The remarkable Taj al-Molk Dome has survived without a single crack for more than 900 years. Most experts agree that it is the most perfect brick dome ever created on the Earth. The best picture of it can be taken if the photographer lies on his back in one of the four corners of the structure.
A Buyid section precedes the Taj al-Molk Dome and is particularly important for filling in the gap of more than four centuries of Esfahaus history. This 10th century phase of the mosque was revealed when unusual trilobed columns with the brickwork reminiscent of that on the Jorjir Portal (p104) were found here.
The sandy color and sober decoration of small mosaic squares inlaid in brick attract the visitor's attention to the western eivan Soffe-ye Os tad 18, This was originally a Seljuk structure. However, its exterior and interior decorations, which include tiles and moqarnas, are additions of Shah Sultan Hossein Safavid. This eivan also features some remarkable calligraphy of Safavid masters. On top of this eivan is a maazeneh 19, a structure from where the faithful are summoned to prayer. To the north of the eivan, a splendid mosaic-faced entrance leads to the small room of Sultan Oljeitu 20, with its magnificent mihrab and to the Timurid winter prayer hall 21, behind it. The The ornamentation of this entrance is considered one of the most remarkable samples of Timurid architectural decorations.
Oljeitu Chamber The Oljeitu Chamber exhibits one of the main treasures of Esfahans Congregational Mosque an exquisitely rendered stucco mihrab commissioned by Sultan Oljeitu in 1310. Flanked by two tine minbars (the one on the right is older), the Oljeitu Mihrab is among the most famous examples of Asiatic-style Muslim decoration. It was built at the command of Oljeitu's vizier Savuji (Savi), who, as often happens in history, was executed by Oljeitu instead of being thanked for glorifying his ruler. The mihrab of chiseled stucco shows fine blossoms, leaves and tendrils, as well as the loveliest Naskh calligraphy.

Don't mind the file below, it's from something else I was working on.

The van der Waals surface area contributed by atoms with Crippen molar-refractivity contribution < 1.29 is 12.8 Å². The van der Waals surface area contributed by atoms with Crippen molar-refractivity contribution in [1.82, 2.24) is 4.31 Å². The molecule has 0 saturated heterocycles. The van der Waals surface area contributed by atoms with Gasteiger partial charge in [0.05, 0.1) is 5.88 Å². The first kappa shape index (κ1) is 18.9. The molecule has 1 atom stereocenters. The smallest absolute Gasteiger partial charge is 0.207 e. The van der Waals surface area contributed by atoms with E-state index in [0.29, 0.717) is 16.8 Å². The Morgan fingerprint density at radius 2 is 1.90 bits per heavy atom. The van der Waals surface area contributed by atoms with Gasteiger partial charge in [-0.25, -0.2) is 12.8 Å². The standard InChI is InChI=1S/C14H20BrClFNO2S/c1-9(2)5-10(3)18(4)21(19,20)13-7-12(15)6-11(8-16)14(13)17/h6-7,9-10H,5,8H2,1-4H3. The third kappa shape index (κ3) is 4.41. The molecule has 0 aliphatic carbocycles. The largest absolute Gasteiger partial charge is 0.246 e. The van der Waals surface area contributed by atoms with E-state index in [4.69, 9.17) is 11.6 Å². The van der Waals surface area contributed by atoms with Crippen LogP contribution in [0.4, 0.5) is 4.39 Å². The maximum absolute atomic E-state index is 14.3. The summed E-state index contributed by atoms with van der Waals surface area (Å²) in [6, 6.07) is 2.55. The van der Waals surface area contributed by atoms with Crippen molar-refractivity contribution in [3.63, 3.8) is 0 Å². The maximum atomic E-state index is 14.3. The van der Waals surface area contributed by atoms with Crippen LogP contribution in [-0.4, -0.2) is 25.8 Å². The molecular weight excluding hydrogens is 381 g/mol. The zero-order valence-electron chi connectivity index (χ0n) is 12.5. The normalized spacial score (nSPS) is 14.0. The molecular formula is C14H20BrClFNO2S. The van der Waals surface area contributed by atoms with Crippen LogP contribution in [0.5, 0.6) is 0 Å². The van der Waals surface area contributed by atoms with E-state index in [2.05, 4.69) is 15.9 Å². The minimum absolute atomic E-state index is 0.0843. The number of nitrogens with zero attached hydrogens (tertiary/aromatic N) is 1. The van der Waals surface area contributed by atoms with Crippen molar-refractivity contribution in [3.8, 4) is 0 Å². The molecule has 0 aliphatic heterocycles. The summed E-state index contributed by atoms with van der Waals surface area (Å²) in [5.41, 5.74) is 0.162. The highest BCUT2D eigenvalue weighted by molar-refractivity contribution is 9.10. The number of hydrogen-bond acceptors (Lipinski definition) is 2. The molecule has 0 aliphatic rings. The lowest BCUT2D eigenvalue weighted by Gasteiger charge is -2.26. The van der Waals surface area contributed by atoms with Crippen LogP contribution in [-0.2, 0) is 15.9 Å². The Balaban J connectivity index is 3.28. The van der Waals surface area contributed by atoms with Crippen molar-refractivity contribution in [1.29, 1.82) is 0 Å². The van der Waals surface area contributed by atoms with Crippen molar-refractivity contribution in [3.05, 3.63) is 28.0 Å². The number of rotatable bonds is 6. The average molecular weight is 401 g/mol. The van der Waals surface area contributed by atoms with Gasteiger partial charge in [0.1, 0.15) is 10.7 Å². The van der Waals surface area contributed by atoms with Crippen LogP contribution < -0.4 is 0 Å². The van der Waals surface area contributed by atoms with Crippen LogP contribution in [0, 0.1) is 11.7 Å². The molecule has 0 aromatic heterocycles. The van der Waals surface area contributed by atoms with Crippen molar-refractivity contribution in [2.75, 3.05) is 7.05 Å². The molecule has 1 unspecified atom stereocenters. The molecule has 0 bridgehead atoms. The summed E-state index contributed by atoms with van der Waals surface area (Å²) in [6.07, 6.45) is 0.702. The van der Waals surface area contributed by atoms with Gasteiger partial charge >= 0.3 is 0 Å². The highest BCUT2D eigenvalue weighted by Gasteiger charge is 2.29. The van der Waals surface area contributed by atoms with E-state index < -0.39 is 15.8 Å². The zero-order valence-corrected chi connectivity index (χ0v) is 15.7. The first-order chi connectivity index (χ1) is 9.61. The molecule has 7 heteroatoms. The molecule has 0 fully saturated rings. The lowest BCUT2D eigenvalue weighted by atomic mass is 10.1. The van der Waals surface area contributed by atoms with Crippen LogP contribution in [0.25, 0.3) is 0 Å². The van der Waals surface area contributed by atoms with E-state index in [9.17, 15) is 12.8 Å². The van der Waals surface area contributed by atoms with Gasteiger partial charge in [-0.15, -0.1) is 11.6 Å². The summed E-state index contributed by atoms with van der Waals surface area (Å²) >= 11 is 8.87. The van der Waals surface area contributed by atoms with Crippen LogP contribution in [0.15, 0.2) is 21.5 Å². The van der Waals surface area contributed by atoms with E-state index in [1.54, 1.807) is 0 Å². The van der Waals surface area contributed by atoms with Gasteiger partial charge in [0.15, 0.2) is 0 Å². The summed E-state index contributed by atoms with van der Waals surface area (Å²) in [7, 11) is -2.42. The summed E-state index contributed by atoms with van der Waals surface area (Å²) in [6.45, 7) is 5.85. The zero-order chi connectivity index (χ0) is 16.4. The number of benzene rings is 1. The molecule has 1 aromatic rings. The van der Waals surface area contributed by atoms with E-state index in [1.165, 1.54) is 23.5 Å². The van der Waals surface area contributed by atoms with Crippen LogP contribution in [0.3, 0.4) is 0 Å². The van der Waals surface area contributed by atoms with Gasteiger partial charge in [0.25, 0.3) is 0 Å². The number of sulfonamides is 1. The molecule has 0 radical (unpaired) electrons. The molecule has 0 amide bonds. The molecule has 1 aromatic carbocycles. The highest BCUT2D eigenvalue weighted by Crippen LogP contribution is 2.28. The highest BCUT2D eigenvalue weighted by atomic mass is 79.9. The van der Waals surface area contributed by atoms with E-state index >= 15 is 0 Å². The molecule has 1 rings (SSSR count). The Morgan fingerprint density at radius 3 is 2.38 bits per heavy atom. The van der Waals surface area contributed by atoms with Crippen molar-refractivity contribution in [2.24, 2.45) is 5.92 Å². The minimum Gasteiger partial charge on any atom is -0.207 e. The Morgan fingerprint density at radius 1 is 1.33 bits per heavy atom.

Stucco calligraphy requires unbelievable craftsmanship and patience from its creator. Two points need be taken into consideration. First, the letters and spaces should be calculated in such a way that, by the end of the line, the letters are not piled up or placed too far from each other. Another is that the pattern should not be interrupted, but rather perfectly finished at the end of each line.
In the Oljeitu Mihrab, its creator - Ostad (Master) Heydar - demonstrated the utmost precision. The chamber, where the miihrab is located, dates from the same Il-Khanid period. It is a room 19.5 m long and 7.5 m wide. It features tiled grilles on the courtyard side through which shafts of lights spill across the brick floor.
Timurid Winter Hall
The Timurid winter hall follows the Oljeitu Chamber. It was built in 1447 and measures 48 by 27 m. It is especially famed for eighteen large pointed vaults that intersect diagonally and extend down to the floor in imposing piers. The low, unadorned structure features only a very small mihrab at the back wall. It is lit by means of large translucent alabaster slabs placed on the keystones of the vaults. Regretfully, the beauty of this remarkable structure was marred by its modern additions.
The eastern eivan Sotfeye Shagerd 22, exhibits beautiful mosaics from the Seljuk to I1-Khanid periods. Unlike the other sections of the mosque, the Seljuk decoration has survived here almost intact. The eivans main ornamentation are the inscriptions of remarkable quality, completed by the best calligraphers in the time of Shah Solei man Safavid. The northern corridor of the eastern eivan leads to the Mozaffarid madreseh Sotfe-ye Omar23, (today hidden behind the restoration workshop 24). Its tilework, dating from 1375, is Some of the earliest in Esfahan. The madreseh is particularly remarkable for the inscription praising the first Islamic caliphs. Similar inscriptions have been eradicated in most of the other Iranian structures. Another inscription in the madreseh testifies to the repairs during the short rule of sharaf Afghan Esfahan.
At that time, Soffe-ye Omar served as a place of congregation for the Sunnite Muslims. The brickwork of the vaults here also deserves the visitor's attention.